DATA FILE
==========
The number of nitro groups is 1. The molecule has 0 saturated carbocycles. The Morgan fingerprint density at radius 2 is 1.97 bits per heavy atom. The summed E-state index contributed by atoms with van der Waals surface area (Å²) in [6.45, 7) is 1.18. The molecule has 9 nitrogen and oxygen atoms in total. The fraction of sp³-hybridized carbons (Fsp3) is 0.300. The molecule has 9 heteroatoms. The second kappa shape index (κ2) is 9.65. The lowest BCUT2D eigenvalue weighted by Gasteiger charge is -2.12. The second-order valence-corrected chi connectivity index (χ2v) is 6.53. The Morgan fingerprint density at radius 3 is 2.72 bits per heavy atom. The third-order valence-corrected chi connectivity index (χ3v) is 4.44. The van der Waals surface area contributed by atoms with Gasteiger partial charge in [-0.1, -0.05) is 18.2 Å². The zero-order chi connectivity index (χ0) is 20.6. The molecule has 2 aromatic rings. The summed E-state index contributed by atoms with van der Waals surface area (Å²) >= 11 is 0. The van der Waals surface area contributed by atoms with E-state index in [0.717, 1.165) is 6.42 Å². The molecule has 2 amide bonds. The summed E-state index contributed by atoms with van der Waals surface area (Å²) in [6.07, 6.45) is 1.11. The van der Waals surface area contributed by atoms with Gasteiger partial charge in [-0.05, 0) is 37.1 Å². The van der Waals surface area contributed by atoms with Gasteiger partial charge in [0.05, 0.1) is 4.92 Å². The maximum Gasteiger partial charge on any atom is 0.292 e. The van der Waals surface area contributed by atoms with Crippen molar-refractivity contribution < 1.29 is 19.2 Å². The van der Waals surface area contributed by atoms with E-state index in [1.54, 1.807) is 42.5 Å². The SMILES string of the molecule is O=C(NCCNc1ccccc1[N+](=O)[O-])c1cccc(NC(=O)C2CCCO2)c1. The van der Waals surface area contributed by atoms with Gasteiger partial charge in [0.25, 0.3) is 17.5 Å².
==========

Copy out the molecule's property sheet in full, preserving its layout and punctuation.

The number of nitro groups is 1. The molecule has 0 saturated carbocycles. The Morgan fingerprint density at radius 2 is 1.97 bits per heavy atom. The summed E-state index contributed by atoms with van der Waals surface area (Å²) in [6.45, 7) is 1.18. The molecule has 9 nitrogen and oxygen atoms in total. The fraction of sp³-hybridized carbons (Fsp3) is 0.300. The molecule has 9 heteroatoms. The second kappa shape index (κ2) is 9.65. The lowest BCUT2D eigenvalue weighted by Gasteiger charge is -2.12. The second-order valence-corrected chi connectivity index (χ2v) is 6.53. The Morgan fingerprint density at radius 3 is 2.72 bits per heavy atom. The third-order valence-corrected chi connectivity index (χ3v) is 4.44. The van der Waals surface area contributed by atoms with Gasteiger partial charge in [-0.1, -0.05) is 18.2 Å². The zero-order chi connectivity index (χ0) is 20.6. The molecule has 2 aromatic rings. The summed E-state index contributed by atoms with van der Waals surface area (Å²) >= 11 is 0. The van der Waals surface area contributed by atoms with E-state index in [0.717, 1.165) is 6.42 Å². The molecule has 2 amide bonds. The summed E-state index contributed by atoms with van der Waals surface area (Å²) in [6.07, 6.45) is 1.11. The van der Waals surface area contributed by atoms with Gasteiger partial charge in [-0.05, 0) is 37.1 Å². The van der Waals surface area contributed by atoms with Gasteiger partial charge in [0.05, 0.1) is 4.92 Å². The maximum Gasteiger partial charge on any atom is 0.292 e. The van der Waals surface area contributed by atoms with Crippen molar-refractivity contribution < 1.29 is 19.2 Å². The van der Waals surface area contributed by atoms with E-state index in [1.54, 1.807) is 42.5 Å². The SMILES string of the molecule is O=C(NCCNc1ccccc1[N+](=O)[O-])c1cccc(NC(=O)C2CCCO2)c1. The van der Waals surface area contributed by atoms with Gasteiger partial charge in [0.25, 0.3) is 17.5 Å².